The fourteenth tumbles downhill across interesting landforms. What a fine time to get away a big poke on this 1/2 par hole!

The backdrop for the fourteenth green is quite handsome, even in November.

 

 Greens like the second and seventeenth (above) feature interior contours that have befuddled the best, including Walter Hagen and Max Faulkner.

Greens like the second and seventeenth (above) feature interior contours that have befuddled the best, including Walter Hagen and Max Faulkner.

 

The Home hole plays steeply downhill toward the snappy, red-roofed clubhouse and professional shop where the day’s final challenge rests in clearing a burn that fronts the green.

“Switzerland of Scotland”, the town moniker, suggests that Pitlochry’s soil is not sandy by nature so catching the course during dry periods adds to one’s enjoyment. The moniker also aptly conveys that countless other walking activities exist. The most strenuous and memorable is the hike up Ben Vrackie, a peak some 2000 feet above the village. As we learned the hard way, the weather changes without warning so setting off prepared is essential.

Just a ten minute stroll from the course is the Moulin Inn, which first opened its doors in … 1695! Its brewery in the old coach house around back uses local ingredients to provide the right, proper taste of Scottish ale.

Not just a pub but a microbrewery awaits you at the Moulin Inn.

Not just a pub but a microbrewery awaits you at the Moulin Inn.

Even without a translator, the above ‘rules’ found inside the inn signify the fun, cozy atmosphere in the low roofed bar area.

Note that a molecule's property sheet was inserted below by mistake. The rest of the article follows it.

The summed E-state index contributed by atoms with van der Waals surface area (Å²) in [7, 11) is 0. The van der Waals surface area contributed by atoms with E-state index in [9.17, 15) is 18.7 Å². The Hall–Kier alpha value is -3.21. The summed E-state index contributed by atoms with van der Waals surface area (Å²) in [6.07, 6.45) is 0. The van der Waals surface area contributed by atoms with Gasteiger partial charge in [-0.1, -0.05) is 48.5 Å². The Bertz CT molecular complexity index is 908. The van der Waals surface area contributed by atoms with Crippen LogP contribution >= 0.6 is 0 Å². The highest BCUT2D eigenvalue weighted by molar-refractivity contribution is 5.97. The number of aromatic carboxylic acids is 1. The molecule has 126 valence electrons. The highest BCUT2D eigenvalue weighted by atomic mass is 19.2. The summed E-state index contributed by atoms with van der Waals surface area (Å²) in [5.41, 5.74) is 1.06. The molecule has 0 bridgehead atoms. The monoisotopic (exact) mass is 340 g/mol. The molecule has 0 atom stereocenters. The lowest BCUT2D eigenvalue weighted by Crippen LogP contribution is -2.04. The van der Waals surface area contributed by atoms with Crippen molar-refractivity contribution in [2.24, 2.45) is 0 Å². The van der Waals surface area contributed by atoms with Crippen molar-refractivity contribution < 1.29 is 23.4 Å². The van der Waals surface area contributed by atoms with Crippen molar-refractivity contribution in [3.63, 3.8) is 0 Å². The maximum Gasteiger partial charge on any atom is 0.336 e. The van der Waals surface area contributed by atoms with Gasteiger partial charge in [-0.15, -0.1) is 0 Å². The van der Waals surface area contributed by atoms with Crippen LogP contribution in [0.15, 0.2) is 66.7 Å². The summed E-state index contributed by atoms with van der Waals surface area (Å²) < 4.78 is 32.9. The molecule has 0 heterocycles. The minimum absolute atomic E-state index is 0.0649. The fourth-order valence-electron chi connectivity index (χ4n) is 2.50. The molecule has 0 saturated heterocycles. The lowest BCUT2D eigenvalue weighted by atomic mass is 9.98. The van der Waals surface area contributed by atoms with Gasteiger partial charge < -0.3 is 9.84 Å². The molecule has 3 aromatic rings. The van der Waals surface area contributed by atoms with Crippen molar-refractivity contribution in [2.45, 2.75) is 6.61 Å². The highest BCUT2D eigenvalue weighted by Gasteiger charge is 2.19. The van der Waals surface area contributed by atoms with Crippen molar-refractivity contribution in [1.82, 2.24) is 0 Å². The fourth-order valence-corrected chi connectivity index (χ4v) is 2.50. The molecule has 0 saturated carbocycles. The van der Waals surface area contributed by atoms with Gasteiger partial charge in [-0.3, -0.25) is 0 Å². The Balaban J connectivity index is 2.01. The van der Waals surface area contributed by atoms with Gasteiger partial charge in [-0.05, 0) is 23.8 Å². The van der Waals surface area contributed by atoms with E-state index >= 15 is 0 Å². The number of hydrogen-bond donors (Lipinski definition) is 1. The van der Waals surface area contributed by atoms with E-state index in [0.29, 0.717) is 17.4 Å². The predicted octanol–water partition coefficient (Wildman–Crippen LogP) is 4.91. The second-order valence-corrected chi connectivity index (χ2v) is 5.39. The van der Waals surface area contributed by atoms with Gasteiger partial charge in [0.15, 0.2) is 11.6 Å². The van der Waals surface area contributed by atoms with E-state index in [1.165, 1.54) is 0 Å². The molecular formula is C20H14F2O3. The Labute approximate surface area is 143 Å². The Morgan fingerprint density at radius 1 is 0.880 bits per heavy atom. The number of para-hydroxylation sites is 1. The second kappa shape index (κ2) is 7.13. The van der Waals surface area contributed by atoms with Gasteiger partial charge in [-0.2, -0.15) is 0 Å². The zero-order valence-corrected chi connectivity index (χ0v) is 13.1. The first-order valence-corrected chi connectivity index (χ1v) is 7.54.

The town of Pitlochry is charm personified. If the ubiquitous golf storefronts in St. Andrews, an hour and a half drive to the east, wear you out, come here and a stroll around. Incidentally, not to be outdone by the Ladies Putting Green at St. Andrews, Pitlochry Golf Club maintains a rousing putting green one block off the main road. Junior events are routinely staged here.

Featuring over a fifteen foot drop, the eighteen hole putting green is a treat for all and epitomizes how communal golf is in Scotland.

If your bank account is sufficiently buttressed, by all means stay at Fonab Castle, which re-opened in 2013 and gracefully earns each of its five stars. Ideally situated, Fonab is a gentle walk downhill to the Festival Theatre, where a fine variety of performances are featured yearlong. We saw The Lady Killers with its charming hook that went something like ‘even the slightest act of good can bring down the worst of people.’

Fonab Castle sits high on a bluff overlooking Loch Faskally, which was created when the dam was built. The diagonal crosswalk seen on the hillside takes you down to the dam.

Fonab is located within a stone’s throw of the Pitlochry dam and walking across the dam is a must do activity as it provides all kinds of fine perspectives of the area. Opened in 1952, the Pitlochry dam famously features a ‘fish ladder’ that allows salmon to climb the river via 34 tiered chambers of water.

Here’s a view from atop Pitlochry dam.

Here’s a view from atop Pitlochry dam.

 

There you have it. What more does a golfer really need – or want? By their nature, golfers are outdoor enthusiasts and few places can lure you there more. Time here is very well spent, with and without golf clubs.

 The End